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    ABSTRACT: kalisch bj, lee h & rochman m. (2010) Journal of Nursing Management 18, 938–947 Nursing staff teamwork and job satisfactionAim The aim of the present study was to explore the influence of unit characteristics, staff characteristics and teamwork on job satisfaction with current position and occupation.Background Teamwork has been associated with a higher level of job satisfaction but few studies have focused on the acute care inpatient hospital nursing team.Methods This was a cross-sectional study with a sample of 3675 nursing staff from five hospitals and 80 patient care units. Participants completed the Nursing Teamwork Survey (NTS).Results Participants’ levels of job satisfaction with current position and satisfaction with occupation were both higher when they rated their teamwork higher (P < 0.001) and perceived their staffing as adequate more often (P < 0.001). Type of unit influenced both satisfaction variables (P < 0.05). Additionally, education, gender and job title influenced satisfaction with occupation (P < 0.05) but not with current position.Conclusions Results of this present study demonstrate that within nursing teams on acute care patient units, a higher level of teamwork and perceptions of adequate staffing leads to greater job satisfaction with current position and occupation.Implications for Nursing Management Findings suggest that efforts to improve teamwork and ensure adequate staffing in acute care settings would have a major impact on staff satisfaction.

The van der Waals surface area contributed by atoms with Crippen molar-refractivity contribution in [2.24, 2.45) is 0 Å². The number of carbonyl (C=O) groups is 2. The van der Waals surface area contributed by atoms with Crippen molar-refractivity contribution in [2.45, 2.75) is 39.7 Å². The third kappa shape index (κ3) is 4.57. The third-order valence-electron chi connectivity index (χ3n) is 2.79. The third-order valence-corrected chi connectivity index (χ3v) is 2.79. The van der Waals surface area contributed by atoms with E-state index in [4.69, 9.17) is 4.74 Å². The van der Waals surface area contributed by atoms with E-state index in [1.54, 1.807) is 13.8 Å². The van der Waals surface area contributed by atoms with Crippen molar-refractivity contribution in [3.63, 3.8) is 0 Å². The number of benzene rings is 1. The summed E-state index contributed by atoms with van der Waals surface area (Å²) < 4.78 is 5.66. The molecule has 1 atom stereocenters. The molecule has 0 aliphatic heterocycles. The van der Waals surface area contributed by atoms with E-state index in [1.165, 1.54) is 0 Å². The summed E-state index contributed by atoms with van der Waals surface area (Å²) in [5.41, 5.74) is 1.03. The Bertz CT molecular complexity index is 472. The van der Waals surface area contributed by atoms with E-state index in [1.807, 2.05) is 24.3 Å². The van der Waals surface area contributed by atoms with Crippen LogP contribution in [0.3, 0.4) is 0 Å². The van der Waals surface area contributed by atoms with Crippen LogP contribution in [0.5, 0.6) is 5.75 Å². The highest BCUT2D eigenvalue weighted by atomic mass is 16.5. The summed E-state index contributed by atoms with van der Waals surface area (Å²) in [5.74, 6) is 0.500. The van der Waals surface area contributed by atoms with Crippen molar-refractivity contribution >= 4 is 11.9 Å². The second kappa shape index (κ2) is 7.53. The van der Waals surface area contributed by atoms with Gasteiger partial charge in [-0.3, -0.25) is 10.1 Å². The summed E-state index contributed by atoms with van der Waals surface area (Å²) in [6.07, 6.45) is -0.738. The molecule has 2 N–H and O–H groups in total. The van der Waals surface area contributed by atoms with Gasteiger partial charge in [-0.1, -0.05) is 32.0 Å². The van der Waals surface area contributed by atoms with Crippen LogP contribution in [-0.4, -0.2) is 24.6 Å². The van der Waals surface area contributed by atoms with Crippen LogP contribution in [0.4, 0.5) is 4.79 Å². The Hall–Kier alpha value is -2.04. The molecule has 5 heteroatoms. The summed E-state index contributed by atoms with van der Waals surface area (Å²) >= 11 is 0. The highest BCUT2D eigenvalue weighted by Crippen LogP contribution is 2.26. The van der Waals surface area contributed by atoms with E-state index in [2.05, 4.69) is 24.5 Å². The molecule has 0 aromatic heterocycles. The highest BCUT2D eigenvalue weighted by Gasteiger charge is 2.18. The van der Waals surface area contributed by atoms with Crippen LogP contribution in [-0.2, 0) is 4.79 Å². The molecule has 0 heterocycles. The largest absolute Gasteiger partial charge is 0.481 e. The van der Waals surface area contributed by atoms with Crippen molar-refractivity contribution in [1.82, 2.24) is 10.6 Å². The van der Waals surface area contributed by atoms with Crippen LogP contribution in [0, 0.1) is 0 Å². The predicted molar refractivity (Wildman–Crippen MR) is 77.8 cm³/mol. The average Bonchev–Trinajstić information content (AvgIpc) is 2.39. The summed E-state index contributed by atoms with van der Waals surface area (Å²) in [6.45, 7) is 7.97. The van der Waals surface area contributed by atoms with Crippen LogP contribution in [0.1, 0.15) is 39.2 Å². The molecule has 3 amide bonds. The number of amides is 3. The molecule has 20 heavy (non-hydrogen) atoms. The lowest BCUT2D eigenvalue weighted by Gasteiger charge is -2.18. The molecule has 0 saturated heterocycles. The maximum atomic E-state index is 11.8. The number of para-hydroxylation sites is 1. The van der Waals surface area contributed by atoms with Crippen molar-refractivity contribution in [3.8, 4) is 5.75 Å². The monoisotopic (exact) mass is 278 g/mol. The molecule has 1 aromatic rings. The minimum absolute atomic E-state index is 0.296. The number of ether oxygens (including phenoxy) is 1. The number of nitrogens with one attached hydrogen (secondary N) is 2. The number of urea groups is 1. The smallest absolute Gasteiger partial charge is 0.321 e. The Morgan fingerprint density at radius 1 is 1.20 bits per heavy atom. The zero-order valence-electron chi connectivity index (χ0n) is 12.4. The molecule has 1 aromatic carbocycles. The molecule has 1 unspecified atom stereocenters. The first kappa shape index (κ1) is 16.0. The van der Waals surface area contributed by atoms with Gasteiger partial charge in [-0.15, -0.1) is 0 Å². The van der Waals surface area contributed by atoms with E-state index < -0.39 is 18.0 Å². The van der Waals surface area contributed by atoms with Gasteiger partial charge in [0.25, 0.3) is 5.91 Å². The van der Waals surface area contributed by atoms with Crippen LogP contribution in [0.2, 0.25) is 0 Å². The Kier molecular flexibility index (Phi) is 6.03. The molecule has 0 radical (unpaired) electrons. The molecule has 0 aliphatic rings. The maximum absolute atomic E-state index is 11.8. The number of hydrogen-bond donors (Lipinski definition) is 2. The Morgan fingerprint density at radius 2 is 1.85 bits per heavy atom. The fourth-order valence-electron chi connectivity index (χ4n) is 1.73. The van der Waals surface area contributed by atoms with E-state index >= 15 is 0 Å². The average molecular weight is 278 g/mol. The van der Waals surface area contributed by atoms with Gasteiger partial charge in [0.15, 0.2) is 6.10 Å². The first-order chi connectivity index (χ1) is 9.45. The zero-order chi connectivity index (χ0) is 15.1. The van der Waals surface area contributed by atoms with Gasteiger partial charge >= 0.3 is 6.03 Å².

Journal of Nursing Management 10/2010; 18(8):938 - 947. DOI:10.1111/j.1365-2834.2010.01153.x